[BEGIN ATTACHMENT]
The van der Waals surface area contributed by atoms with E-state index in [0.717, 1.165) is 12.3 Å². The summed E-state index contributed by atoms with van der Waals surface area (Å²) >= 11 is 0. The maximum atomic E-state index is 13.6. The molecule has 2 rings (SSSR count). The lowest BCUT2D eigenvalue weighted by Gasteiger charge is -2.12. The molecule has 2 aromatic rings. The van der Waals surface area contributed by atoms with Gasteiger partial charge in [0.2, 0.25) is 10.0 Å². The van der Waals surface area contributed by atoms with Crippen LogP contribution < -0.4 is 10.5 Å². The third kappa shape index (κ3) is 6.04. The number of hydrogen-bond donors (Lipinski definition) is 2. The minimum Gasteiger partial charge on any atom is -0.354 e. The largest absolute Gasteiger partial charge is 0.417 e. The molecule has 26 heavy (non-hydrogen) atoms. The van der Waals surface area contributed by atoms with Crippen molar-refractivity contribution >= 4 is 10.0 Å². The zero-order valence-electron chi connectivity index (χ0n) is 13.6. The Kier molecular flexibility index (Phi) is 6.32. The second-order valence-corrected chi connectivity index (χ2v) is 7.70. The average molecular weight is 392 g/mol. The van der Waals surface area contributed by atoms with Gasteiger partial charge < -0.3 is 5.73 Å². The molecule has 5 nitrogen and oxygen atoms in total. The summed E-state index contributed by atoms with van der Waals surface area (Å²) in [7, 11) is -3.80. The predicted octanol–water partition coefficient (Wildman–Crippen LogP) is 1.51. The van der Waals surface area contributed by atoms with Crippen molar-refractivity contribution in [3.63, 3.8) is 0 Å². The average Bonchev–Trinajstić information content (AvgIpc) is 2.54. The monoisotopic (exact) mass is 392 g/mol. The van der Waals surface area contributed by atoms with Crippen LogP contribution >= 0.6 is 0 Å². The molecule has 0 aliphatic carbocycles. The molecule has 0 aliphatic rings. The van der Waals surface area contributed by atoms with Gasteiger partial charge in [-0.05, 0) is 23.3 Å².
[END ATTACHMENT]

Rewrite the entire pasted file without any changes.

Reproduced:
The van der Waals surface area contributed by atoms with E-state index in [0.717, 1.165) is 12.3 Å². The summed E-state index contributed by atoms with van der Waals surface area (Å²) >= 11 is 0. The maximum atomic E-state index is 13.6. The molecule has 2 rings (SSSR count). The lowest BCUT2D eigenvalue weighted by Gasteiger charge is -2.12. The molecule has 2 aromatic rings. The van der Waals surface area contributed by atoms with Gasteiger partial charge in [0.2, 0.25) is 10.0 Å². The van der Waals surface area contributed by atoms with Crippen LogP contribution < -0.4 is 10.5 Å². The third kappa shape index (κ3) is 6.04. The number of hydrogen-bond donors (Lipinski definition) is 2. The minimum Gasteiger partial charge on any atom is -0.354 e. The largest absolute Gasteiger partial charge is 0.417 e. The molecule has 26 heavy (non-hydrogen) atoms. The van der Waals surface area contributed by atoms with Crippen molar-refractivity contribution >= 4 is 10.0 Å². The zero-order valence-electron chi connectivity index (χ0n) is 13.6. The Kier molecular flexibility index (Phi) is 6.32. The second-order valence-corrected chi connectivity index (χ2v) is 7.70. The average molecular weight is 392 g/mol. The van der Waals surface area contributed by atoms with Gasteiger partial charge < -0.3 is 5.73 Å². The molecule has 5 nitrogen and oxygen atoms in total. The summed E-state index contributed by atoms with van der Waals surface area (Å²) in [7, 11) is -3.80. The predicted octanol–water partition coefficient (Wildman–Crippen LogP) is 1.51. The van der Waals surface area contributed by atoms with Crippen molar-refractivity contribution in [3.63, 3.8) is 0 Å². The average Bonchev–Trinajstić information content (AvgIpc) is 2.54. The monoisotopic (exact) mass is 392 g/mol. The van der Waals surface area contributed by atoms with Crippen LogP contribution >= 0.6 is 0 Å². The molecule has 0 aliphatic carbocycles. The molecule has 0 aliphatic rings. The van der Waals surface area contributed by atoms with Gasteiger partial charge in [-0.05, 0) is 23.3 Å².